The future: medical advances in MEN1 therapeutic approaches and management strategies

in Endocrine-Related Cancer

Multiple endocrine neoplasia type 1 is a rare autosomal inherited disorder associated with a high risk for patients to simultaneously develop tumors of the parathyroid glands, duodenopancreatic neuroendocrine tumors and tumors of the anterior pituitary gland. Early identification of MEN1 in patients enables presymptomatic screening of manifestations, which makes timely interventions possible with the intention to prevent morbidity and mortality. Causes of death nowadays have shifted toward local or metastatic progression of malignant neuroendocrine tumors. In early cohorts, complications like peptic ulcers in gastrinoma, renal failure in hyperparathyroidism, hypoglycemia and acute hypercalcemia were the primary causes of early mortality. Improved medical treatments of these complications led to a significantly improved life expectancy. The MEN1 landscape is still evolving, considering the finding of breast cancer as a new MEN1-related manifestation and ongoing publications on follow-up and medical care for patients with MEN1. This review aims at summarizing the most recent insights into the follow-up and medical care for patients with MEN1 and identifying the gaps for future research.

Abstract

Multiple endocrine neoplasia type 1 is a rare autosomal inherited disorder associated with a high risk for patients to simultaneously develop tumors of the parathyroid glands, duodenopancreatic neuroendocrine tumors and tumors of the anterior pituitary gland. Early identification of MEN1 in patients enables presymptomatic screening of manifestations, which makes timely interventions possible with the intention to prevent morbidity and mortality. Causes of death nowadays have shifted toward local or metastatic progression of malignant neuroendocrine tumors. In early cohorts, complications like peptic ulcers in gastrinoma, renal failure in hyperparathyroidism, hypoglycemia and acute hypercalcemia were the primary causes of early mortality. Improved medical treatments of these complications led to a significantly improved life expectancy. The MEN1 landscape is still evolving, considering the finding of breast cancer as a new MEN1-related manifestation and ongoing publications on follow-up and medical care for patients with MEN1. This review aims at summarizing the most recent insights into the follow-up and medical care for patients with MEN1 and identifying the gaps for future research.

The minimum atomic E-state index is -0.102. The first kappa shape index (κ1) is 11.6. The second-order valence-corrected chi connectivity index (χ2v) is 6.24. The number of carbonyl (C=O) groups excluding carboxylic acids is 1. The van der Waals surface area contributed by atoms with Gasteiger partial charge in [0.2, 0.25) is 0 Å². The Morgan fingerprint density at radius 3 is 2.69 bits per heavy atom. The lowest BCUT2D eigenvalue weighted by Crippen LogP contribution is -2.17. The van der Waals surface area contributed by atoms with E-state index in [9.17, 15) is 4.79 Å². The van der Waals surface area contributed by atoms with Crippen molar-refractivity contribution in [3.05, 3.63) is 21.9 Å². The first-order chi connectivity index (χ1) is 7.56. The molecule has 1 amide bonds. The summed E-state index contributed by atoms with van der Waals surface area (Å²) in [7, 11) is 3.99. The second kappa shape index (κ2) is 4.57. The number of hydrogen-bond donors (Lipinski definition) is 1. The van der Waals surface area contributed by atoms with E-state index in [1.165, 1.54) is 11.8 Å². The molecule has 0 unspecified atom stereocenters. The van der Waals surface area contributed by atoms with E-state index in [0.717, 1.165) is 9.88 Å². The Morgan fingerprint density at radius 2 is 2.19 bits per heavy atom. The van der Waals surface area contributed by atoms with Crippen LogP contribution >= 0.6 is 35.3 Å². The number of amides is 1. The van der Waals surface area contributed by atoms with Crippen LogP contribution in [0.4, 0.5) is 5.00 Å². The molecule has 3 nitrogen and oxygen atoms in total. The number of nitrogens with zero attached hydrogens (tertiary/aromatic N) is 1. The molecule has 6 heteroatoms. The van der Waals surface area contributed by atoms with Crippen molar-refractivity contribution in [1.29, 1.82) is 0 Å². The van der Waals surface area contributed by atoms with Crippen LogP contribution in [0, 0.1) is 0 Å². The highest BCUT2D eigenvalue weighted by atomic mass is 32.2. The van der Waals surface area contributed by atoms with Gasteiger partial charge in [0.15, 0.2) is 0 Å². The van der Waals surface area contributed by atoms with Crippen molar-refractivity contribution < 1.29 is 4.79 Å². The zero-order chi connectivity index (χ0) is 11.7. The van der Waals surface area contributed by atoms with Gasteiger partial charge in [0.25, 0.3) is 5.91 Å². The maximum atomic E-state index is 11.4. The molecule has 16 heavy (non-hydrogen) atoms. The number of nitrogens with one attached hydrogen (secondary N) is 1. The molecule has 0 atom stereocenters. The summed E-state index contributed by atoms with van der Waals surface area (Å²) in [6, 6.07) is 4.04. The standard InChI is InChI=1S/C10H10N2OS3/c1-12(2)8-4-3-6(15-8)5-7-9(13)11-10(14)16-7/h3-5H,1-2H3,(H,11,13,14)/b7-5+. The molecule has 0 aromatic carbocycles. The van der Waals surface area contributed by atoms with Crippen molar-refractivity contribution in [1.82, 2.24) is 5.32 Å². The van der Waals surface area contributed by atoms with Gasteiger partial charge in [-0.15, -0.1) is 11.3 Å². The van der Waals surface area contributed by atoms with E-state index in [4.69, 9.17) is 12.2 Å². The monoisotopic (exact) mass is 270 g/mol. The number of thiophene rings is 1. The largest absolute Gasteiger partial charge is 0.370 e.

Introduction